HC Deb 17 April 1969 vol 781 cc1304-7
7. Mr. van Straubenzee

asked the Secretary of State for Education and Science what proposals he has for reducing the overall size of classes in primary and secondary schools, respectively.

13. Mr. Lane

asked the Secretary of State for Education and Science if he will make a statement on the Government's present policy regarding the reduction of class-sizes in primary and secondary schools.

The Minister of State, Department of Education and Science (Miss Alice Bacon)

The Government's policy is, within the resources available, to increase the supply of teachers as quickly as possible, to see that each local education authority gets its fair share, and then encourage each authority to deploy their teaching force to the best advantage as between primary and secondary schools. To assist this process my right hon. Friend is about to propose the abolition of the class-size regulation which discriminates against primary schools.

Mr. van Straubenzee

I thank the right hon. Lady for that reply. Will she make it clear whether this new proposal that she has in mind will mean the abandonment of the 1964 target to reduce the effective class size to 30 in both types of school?

Miss Bacon

No, that is not the case. As the hon. Gentleman knows, the effective thing in schools, at any rate these days, is not the class size, but the pupil-teacher ratio, because a lot of teaching goes on in groups. The pupil-teacher ratio decreased from 23.9 in 1967 to 23.8 in 1968 and to 23.5 in 1969.

Mr. Lane

But in order to concentrate on the important problem of increasing, the supply of teachers, will the right hon. Lady suggest to her right hon. Friend the Secretary of State that rather than making more ill-judged speeches on the educational backlash, he might concentrate on something more constructive such as re-forming the National Advisory Council?

Miss Bacon

Both these questions seem very little related to the original Question, but perhaps I can give an answer which is more related to it.

The main factors determining the size of classes are buildings and teachers. The value of the building programme in 1971–72 is twice that of 1963–64. An estimated 32,000 students successfully completed their training last year compared with 19,842 in 1964.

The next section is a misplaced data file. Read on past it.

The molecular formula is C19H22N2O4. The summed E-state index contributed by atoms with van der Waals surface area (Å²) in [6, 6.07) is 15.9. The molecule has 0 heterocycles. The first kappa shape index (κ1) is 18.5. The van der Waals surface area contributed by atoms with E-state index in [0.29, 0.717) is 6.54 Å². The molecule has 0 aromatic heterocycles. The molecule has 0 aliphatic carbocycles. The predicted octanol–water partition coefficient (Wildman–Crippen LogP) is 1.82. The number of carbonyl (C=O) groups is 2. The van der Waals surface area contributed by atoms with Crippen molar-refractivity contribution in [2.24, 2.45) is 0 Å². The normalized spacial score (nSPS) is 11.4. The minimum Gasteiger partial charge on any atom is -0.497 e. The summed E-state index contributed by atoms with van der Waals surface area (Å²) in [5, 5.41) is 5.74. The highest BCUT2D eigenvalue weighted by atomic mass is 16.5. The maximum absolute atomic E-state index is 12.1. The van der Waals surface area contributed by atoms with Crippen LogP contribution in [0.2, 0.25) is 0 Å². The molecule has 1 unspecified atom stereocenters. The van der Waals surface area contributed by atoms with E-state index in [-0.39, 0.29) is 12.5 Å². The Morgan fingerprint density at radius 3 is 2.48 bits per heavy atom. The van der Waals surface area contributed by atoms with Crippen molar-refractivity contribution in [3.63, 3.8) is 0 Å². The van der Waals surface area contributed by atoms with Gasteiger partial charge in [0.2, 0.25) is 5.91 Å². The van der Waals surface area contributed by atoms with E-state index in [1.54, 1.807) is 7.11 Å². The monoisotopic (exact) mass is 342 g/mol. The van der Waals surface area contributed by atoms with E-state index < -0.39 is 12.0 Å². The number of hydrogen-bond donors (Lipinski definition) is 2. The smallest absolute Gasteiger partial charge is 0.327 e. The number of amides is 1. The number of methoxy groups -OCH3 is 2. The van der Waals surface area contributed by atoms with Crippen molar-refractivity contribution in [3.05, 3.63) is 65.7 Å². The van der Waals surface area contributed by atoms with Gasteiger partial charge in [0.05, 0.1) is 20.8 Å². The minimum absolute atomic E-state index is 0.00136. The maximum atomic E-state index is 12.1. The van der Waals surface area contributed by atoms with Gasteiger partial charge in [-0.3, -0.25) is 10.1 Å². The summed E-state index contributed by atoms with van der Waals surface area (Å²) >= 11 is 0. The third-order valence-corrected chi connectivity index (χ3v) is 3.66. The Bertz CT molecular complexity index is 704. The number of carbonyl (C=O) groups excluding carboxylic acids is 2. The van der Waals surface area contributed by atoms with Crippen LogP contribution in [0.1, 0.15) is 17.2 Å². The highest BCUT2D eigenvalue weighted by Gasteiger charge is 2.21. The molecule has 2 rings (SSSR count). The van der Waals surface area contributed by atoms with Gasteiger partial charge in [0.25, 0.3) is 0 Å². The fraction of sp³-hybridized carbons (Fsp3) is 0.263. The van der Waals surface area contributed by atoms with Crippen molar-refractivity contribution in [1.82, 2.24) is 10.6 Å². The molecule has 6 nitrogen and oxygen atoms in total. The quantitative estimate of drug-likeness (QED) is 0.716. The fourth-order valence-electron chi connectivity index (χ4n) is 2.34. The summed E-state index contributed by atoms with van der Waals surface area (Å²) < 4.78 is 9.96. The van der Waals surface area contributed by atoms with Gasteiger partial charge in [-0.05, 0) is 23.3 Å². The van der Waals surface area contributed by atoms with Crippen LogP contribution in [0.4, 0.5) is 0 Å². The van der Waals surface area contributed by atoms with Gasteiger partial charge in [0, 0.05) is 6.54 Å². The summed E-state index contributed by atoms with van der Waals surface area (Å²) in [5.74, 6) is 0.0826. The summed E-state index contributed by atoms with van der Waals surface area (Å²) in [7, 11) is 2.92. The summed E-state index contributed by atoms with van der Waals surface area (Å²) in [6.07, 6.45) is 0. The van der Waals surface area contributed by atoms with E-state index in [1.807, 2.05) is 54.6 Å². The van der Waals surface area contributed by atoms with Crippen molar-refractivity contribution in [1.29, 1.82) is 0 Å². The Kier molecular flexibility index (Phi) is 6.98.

Mr. R. C. Mitchell

Can my right hon. Friend give an assurance that there will be no unemployment amongst teachers leaving the colleges of education this summer?

Miss Bacon

There should not be any unemployment if the local authorities employ the additional number of teachers that they asked for when the rate support grant was fixed, which was 13,000.

11. Mr. Alison

asked the Secretary of State for Education and Science when he estimates that all class sizes in primary and secondary schools will be reduced to 30.

Miss Bacon

I have made no such estimates and doubt whether any useful estimates can now be made, since classes as we know them may not be the prevailing pattern of school organisation, and since deployment of teachers depends upon the decisions of local education authorities and individual head-teachers.

Mr. Alison

Was it not, therefore, rash of the right hon. Lady's party to make a pledge in 1964 which has now vanished in the mirage of an uncertain estimate? Does the Minister realise that the substi- tution of pupil-teacher ratios, being an average figure and therefore concealing wide discrepancies on either side of the mean, is no substitute for firm commitments on class sizes?

Miss Bacon

I do not agree with the hon. Gentleman about that. If he goes inside our schools, particularly primary schools, he will see that the pupil-teacher ratio is important. When a head teacher is given another teacher, often he prefers to use him to take a group of children rather than to reduce the size of classes overall. I might add that we expect that the target in the Ninth Report of the National Advisory Council, which envisaged that over-40 primary classes would be virtually eliminated by 1978, will probably be reached well before that date.

Mr. Christopher Price

If my right hon. Friend intends to get rid of the criterion of class size in considering this matter, will she show some urgency in reaching agreement with the teachers' organisations about the way in which the pupil-teacher ratio is used in solving this problem? Is she aware that there is great concern among teachers' organisations about this switch?

Miss Bacon

As I told the House before my hon. Friend came into the Chamber—I regret that he was not in his place when I answered an earlier Question along with one in his name—the essential factor is the supply of buildings and teachers. Both have increased considerably in the last few years.

Sir E. Boyle

While recognising the case for this switch in criterion, may I ask the right hon. Lady if it is not the case, as has been suggested, that this represents a great departure from both the Labour Party manifesto of 1964 and the Prime Minister's speech to the Council of Education in 1963? In this context, would not the right hon. Lady agree that it is vitally important that local authorities have the finance to recruit part-time teachers?

Miss Bacon

It should not be assumed that because we have switched to this pupil-teacher ratio criterion—the right hon. Gentleman will, I am sure, appreciate that this is the right thing to have done; he said that he understood the position—we have in any way abandoned our intention to get rid of over-sized classes as soon as possible. This can be done only by an adequate supply of teachers and buildings.